The 19.5 percent annualized rate of return for the S&P 500 during this bull market is already nearly double the 10 percent long-term norm going back to 1926. And even 10 percent is asking too much given where valuations are today and the long odds that there’s some magic economic growth potion that can support valuations moving a lot higher. A host of heavy-hitter investment firms, including BlackRock, GMO and AQR are on the record that over the next 10 years returns could be less than half their long-term average.
Iowa is one of 31 states where legislators have proposed creating or expanding school choice programs this year, without Washington even lifting a finger. Even if just a few of the bills pass, the number of children attending private schools with public money could greatly increase, one reason the proposals are meeting resistance.
This Article Won’t Change Your Mind (jdargis)
The theory of cognitive dissonance—the extreme discomfort of simultaneously holding two thoughts that are in conflict—was developed by the social psychologist Leon Festinger in the 1950s. In a famous study, Festinger and his colleagues embedded themselves with a doomsday prophet named Dorothy Martin and her cult of followers who believed that spacemen called the Guardians were coming to collect them in flying saucers, to save them from a coming flood. Needless to say, no spacemen (and no flood) ever came, but Martin just kept revising her predictions. Sure, the spacemen didn’t show up today, but they were sure to come tomorrow, and so on. The researchers watched with fascination as the believers kept on believing, despite all the evidence that they were wrong.
Taxes Are Your Money (Tiffany D.)
But there’s another way to fund some types of infrastructure: tax credits. The idea is that if you give a private firm a tax break for building something like an airport or a bridge, the government doesn’t have to spend any cash up front for it.
That’s what the Trump administration wants to do. And it doesn’t have a good track record.
In the US, the process of shifting from coal to natural gas is already well advanced. Coal use was down by 11 percent last year, the IEA estimates, allowing natural gas to displace it as the US’ largest single source of energy. This, along with booming renewables, allowed the US to drop its carbon emissions by three percent in 2016. That takes emissions to levels not seen since 1992, even though the economy is now 80 percent larger than it was then.
Is A Russian-Iranian Energy Pact In The Making? (Michael K.)
Yet in the long-term, Russian and Iranian interests diverge. Iran aspires to surpass the 300 Bcm per year mark by the end of this decade, surging from the current 230 Bcm, and sees Europe as one of the most desirable gas markets. Unlikely to handle the burden of constructing a new gas pipeline, Teheran will seek to join an already existing conduit, such as the TANAP-TAP and ramp up its LNG projects. This will inevitably cause tension with Gazprom that sees Europe as its domain. The Teheran-Moscow relationship is fraught with numerous difficulties in the oil sector, too. Russia has no problems whatsoever with Iran supplying crude to Mediterranean countries like France, Greece or Italy. Yet if Teheran, against the background of its raising crude exports to Europe to 800 000 barrels per day from the current 500 000 barrel-per-day level, will move out of its traditional supply region, Moscow might react angrily.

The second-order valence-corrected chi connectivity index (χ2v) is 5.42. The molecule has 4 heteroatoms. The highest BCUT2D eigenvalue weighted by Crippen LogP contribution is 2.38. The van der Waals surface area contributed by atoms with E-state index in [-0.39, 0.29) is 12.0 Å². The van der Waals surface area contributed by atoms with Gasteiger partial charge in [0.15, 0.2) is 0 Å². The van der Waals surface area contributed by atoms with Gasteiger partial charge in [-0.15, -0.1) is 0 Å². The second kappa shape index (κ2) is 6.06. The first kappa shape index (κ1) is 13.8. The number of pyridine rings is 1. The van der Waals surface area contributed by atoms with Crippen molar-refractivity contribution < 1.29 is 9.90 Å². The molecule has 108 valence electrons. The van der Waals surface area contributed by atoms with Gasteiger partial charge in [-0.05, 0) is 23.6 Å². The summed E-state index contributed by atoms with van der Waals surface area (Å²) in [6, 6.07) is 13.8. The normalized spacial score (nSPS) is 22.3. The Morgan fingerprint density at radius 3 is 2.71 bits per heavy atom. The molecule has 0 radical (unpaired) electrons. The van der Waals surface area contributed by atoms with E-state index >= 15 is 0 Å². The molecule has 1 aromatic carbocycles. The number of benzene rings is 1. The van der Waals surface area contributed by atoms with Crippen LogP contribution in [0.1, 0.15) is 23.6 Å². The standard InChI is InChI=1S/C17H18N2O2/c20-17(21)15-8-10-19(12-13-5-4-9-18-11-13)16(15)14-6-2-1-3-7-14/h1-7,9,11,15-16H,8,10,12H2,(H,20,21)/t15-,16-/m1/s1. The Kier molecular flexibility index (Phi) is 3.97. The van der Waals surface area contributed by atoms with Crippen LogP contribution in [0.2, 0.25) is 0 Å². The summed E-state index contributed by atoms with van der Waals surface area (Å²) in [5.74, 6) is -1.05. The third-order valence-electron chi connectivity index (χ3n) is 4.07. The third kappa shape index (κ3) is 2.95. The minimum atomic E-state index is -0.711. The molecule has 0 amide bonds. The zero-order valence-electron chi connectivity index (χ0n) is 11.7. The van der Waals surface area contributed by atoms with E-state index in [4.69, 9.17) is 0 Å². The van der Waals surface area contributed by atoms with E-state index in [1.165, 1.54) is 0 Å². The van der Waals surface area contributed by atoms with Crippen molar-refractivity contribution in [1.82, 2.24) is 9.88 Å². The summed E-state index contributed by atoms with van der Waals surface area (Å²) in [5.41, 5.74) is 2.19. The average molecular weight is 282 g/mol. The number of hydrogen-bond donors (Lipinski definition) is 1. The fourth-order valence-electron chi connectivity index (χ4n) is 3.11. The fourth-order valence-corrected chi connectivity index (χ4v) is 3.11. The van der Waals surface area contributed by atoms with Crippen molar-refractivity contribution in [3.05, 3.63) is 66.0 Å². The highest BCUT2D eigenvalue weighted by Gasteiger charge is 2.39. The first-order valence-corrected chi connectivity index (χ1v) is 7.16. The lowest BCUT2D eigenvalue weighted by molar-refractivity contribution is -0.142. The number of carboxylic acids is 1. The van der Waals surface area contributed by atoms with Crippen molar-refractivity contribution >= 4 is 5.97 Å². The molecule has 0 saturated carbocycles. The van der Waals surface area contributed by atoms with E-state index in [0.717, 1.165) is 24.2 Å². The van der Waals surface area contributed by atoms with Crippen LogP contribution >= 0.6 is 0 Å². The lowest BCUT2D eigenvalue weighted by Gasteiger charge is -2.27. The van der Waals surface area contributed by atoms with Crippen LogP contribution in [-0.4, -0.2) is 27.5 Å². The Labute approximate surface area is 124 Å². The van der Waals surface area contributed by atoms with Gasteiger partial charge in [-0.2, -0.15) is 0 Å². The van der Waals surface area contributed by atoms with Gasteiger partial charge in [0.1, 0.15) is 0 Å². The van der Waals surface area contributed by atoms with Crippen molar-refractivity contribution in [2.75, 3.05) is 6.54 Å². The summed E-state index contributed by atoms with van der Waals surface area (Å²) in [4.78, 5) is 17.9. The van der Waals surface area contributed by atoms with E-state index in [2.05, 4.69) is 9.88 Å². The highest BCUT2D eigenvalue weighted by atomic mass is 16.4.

Visualizing The World’s Deepest Oil Well (Kevin J.)
Located in western Russia, this time just 10 km from the border with Norway, the Kola Superdeep Borehole was rumored to have been discontinued in 1992 because it actually reached “hell” itself. At its most extreme depth, the drill had pierced a super-hot cavity, and scientists thought they heard the screams of “damned souls”.
All folklore aside, the Kola Superdeep Borehole is super interesting in its own right. It revealed many important things about our planet, and it still holds the record today for depth below the surface.
It’s further complicated by the fact that the EWG repeatedly suggests that consumers buy organic whenever possible. Organic crops do, despite popular perception, use pesticides; there are simply different rules for which pesticides are permitted and which are not. And excessive amounts of even permitted organic pesticides can cause problems. Derivatives of copper, like copper sulfate, are perfectly acceptable as insecticides, and are pretty safe in limited doses. But, you know, it’s still a pesticide, and misuse (like using too much of it) can have environmental effects, inhibiting photosynthesis in plants and poisoning fish.
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